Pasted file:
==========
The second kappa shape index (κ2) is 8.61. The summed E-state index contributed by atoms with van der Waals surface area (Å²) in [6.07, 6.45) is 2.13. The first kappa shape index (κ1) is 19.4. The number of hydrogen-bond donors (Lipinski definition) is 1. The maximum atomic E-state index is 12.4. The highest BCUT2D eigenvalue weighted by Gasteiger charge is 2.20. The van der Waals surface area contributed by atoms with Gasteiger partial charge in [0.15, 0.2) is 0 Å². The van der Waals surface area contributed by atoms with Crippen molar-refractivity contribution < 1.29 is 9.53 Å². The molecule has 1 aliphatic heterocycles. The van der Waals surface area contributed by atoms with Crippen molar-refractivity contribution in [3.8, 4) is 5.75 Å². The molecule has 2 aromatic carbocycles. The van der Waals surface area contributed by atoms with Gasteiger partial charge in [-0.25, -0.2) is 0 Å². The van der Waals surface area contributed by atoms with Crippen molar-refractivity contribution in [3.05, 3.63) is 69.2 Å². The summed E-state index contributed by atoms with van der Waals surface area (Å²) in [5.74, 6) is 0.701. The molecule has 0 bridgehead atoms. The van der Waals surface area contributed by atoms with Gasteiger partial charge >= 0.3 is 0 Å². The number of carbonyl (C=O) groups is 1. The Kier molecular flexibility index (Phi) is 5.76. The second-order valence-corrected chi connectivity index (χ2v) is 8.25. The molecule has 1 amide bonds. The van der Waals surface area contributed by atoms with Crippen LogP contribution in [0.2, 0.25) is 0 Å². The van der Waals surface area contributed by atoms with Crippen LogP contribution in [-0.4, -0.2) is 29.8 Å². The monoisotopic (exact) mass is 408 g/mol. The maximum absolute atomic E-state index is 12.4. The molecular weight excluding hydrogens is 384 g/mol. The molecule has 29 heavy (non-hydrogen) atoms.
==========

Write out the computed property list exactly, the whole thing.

The second kappa shape index (κ2) is 8.61. The summed E-state index contributed by atoms with van der Waals surface area (Å²) in [6.07, 6.45) is 2.13. The first kappa shape index (κ1) is 19.4. The number of hydrogen-bond donors (Lipinski definition) is 1. The maximum atomic E-state index is 12.4. The highest BCUT2D eigenvalue weighted by Gasteiger charge is 2.20. The van der Waals surface area contributed by atoms with Gasteiger partial charge in [0.15, 0.2) is 0 Å². The van der Waals surface area contributed by atoms with Crippen molar-refractivity contribution < 1.29 is 9.53 Å². The molecule has 1 aliphatic heterocycles. The van der Waals surface area contributed by atoms with Crippen molar-refractivity contribution in [3.8, 4) is 5.75 Å². The molecule has 2 aromatic carbocycles. The van der Waals surface area contributed by atoms with Gasteiger partial charge in [-0.25, -0.2) is 0 Å². The van der Waals surface area contributed by atoms with Crippen molar-refractivity contribution in [3.05, 3.63) is 69.2 Å². The summed E-state index contributed by atoms with van der Waals surface area (Å²) in [5.74, 6) is 0.701. The molecule has 0 bridgehead atoms. The van der Waals surface area contributed by atoms with Gasteiger partial charge >= 0.3 is 0 Å². The number of carbonyl (C=O) groups is 1. The Kier molecular flexibility index (Phi) is 5.76. The second-order valence-corrected chi connectivity index (χ2v) is 8.25. The molecule has 1 amide bonds. The van der Waals surface area contributed by atoms with Crippen LogP contribution in [0.2, 0.25) is 0 Å². The van der Waals surface area contributed by atoms with Crippen LogP contribution in [-0.4, -0.2) is 29.8 Å². The monoisotopic (exact) mass is 408 g/mol. The maximum absolute atomic E-state index is 12.4. The molecular weight excluding hydrogens is 384 g/mol. The molecule has 29 heavy (non-hydrogen) atoms.